A few days ago, the Associated Press published an article highlighting a couple of cases where individuals with wireless networks that were insecure (had no password) were being investigated by the police. The reason? Someone piggybacking on their network used it to download illegal material:
BUFFALO, N.Y. – Lying on his family room floor with assault weapons trained on him, shouts of "pedophile!" and "pornographer!" stinging like his fresh cuts and bruises, the Buffalo homeowner didn’t need long to figure out the reason for the early morning wake-up call from a swarm of federal agents.
That new wireless router. He’d gotten fed up trying to set a password. Someone must have used his Internet connection, he thought. "We know who you are! You downloaded thousands of images at 11:30 last night," the man’s lawyer, Barry Covert, recounted the agents saying. They referred to a screen name, "Doldrum."
"No, I didn’t," he insisted. "Somebody else could have but I didn’t do anything like that."
"You’re a creep … just admit it," they said.
Law enforcement officials say the case is a cautionary tale. Their advice: Password-protect your wireless router.
Plenty of others would agree. The Sarasota, Fla. man, for example, who got a similar visit from the FBI last year after someone on a boat docked in a marina outside his building used a potato chip can as an antenna to boost his wireless signal and download an astounding 10 million images of child porn, or the North Syracuse, N.Y., man who in December 2009 opened his door to police who’d been following an electronic trail of illegal videos and images. The man’s neighbor pleaded guilty April 12.
For two hours that March morning in Buffalo, agents tapped away at the homeowner’s desktop computer, eventually taking it with them, along with his and his wife’s iPads and iPhones. Within three days, investigators determined the homeowner had been telling the truth: If someone was downloading child pornography through his wireless signal, it wasn’t him. About a week later, agents arrested a 25-year-old neighbor and charged him with distribution of child pornography. The case is pending in federal court.
It’s unknown how often unsecured routers have brought legal trouble for subscribers. Besides the criminal investigations, the Internet is full of anecdotal accounts of people who’ve had to fight accusations of illegally downloading music or movies.
Whether you’re guilty or not, "you look like the suspect," said Orin Kerr, a professor at George Washington University Law School, who said that’s just one of many reasons to secure home routers.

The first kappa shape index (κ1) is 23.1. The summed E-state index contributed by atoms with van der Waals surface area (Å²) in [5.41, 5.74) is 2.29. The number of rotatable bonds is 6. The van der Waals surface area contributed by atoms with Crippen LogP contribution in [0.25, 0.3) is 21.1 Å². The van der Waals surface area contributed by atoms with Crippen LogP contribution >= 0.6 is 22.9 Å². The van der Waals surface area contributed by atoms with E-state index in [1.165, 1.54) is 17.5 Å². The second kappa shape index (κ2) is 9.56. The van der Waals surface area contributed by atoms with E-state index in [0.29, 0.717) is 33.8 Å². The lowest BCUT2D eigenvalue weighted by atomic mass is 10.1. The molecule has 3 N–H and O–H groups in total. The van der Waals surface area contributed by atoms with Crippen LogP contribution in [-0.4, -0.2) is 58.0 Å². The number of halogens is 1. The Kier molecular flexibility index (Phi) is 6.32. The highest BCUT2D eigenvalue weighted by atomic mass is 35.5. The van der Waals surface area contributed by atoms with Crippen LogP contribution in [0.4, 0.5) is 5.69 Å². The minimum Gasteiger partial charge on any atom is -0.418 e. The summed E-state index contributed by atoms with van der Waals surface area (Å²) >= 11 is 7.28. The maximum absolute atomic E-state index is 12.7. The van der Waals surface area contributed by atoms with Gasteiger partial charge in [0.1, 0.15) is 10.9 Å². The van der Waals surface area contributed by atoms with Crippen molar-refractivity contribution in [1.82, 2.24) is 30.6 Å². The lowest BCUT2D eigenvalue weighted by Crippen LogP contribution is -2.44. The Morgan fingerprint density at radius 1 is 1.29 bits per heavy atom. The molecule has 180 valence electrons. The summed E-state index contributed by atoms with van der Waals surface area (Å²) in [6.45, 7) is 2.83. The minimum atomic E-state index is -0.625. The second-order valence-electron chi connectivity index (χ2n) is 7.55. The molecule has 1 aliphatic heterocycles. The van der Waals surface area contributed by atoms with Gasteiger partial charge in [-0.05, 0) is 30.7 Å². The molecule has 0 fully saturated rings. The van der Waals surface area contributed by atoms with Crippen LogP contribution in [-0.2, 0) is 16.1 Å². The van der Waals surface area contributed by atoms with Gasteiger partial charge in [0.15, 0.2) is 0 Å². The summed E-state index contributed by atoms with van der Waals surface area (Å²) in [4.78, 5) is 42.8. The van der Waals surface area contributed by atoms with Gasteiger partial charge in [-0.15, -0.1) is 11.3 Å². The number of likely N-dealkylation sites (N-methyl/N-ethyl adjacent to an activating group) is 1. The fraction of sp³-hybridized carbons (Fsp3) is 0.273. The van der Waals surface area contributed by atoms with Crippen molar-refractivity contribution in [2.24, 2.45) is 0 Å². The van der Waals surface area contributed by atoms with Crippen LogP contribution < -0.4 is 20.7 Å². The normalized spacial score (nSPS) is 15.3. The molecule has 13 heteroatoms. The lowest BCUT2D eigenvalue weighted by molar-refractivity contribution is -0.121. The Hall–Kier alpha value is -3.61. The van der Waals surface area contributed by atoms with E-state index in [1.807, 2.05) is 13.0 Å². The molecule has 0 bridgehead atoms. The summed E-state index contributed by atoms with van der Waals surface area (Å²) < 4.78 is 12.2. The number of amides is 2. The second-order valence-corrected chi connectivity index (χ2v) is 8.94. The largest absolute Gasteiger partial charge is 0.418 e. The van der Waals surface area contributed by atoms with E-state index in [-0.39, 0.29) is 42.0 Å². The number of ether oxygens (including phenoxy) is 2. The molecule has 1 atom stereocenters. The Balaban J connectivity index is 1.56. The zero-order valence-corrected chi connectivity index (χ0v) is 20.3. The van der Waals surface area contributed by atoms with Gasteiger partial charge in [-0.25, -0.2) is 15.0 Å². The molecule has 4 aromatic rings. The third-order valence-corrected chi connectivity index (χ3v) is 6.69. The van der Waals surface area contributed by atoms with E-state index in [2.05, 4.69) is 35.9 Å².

The homeowner later got an apology from U.S. Attorney William Hochul and Immigration and Customs Enforcement Special Agent in Charge Lev Kubiak.
"The question," said Kerr, "is whether it’s unauthorized access and so you have to say, ‘Is an open wireless point implicitly authorizing users or not?’
"We don’t know," Kerr said. "The law prohibits unauthorized access and it’s just not clear what’s authorized with an open unsecured wireless."
In Germany, the country’s top criminal court ruled last year that Internet users must secure their wireless connections to prevent others from illegally downloading data. The court said Internet users could be fined up to $126 if a third party takes advantage of their unprotected line, though it stopped short of holding the users responsible for illegal content downloaded by the third party.
Leaving your wireless network open to the rest of the public allows other people to potentially use your resources for nefarious purposes. In this case, it led to a visit from the police. Since police don’t have a way to differentiate between users on a wifi network, this act of negligence on the owner’s part brought certain consequences. It’s like if you leave the keys in your car and the car is unlocked, and then your car is stolen and crashes into a building, and the thief runs away from the scene of the accident, then the police will trace it back to you.
The convenience you may have saved by leaving your car unlocked probably wasn’t worth the visit from the police – especially if the police charge you. What’s worse in wifi is that at least with a car, you can tell it has been stolen (it’s not difficult to see that your parking space is empty). With an unsecured wireless network, you wouldn’t know that someone is using your network to do bad things unless you had some packet sniffing or monitoring software. Of course, if you had that software, then you wouldn’t have an unsecured network to begin with.
The last paragraph – Germany fining owners of insecure networks – is an interesting one. Are owners responsible for securing their networks? We need to find out if the German police fine home owners for not locking their cars if it is used in a crime, or for not locking their homes and it is burglarized.
The difference between cars and houses from wireless networks is that cars and houses are easy to secure. Lock the doors and windows. Even children can do it. But as the article above says, securing a network means a trip to the manual and let’s be honest – how many people can understand computer manuals? Some are well written and some are not. Even then, the amount of computer literacy required to be aware of security and then grok the manual is beyond the grasp of many people. It’d kind of be like sticking me in the cockpit of an airplane and then fining me for not understanding the control panel. Duh, what?
Network routers need to be secure by default and they need to be easy to understand and set up. Plug it in, set the password (maybe have a one time password on a sticker in the box) and away you go. Security on by default and the user can be on their merry way. We need to be smart as an industry and stop blaming the victim.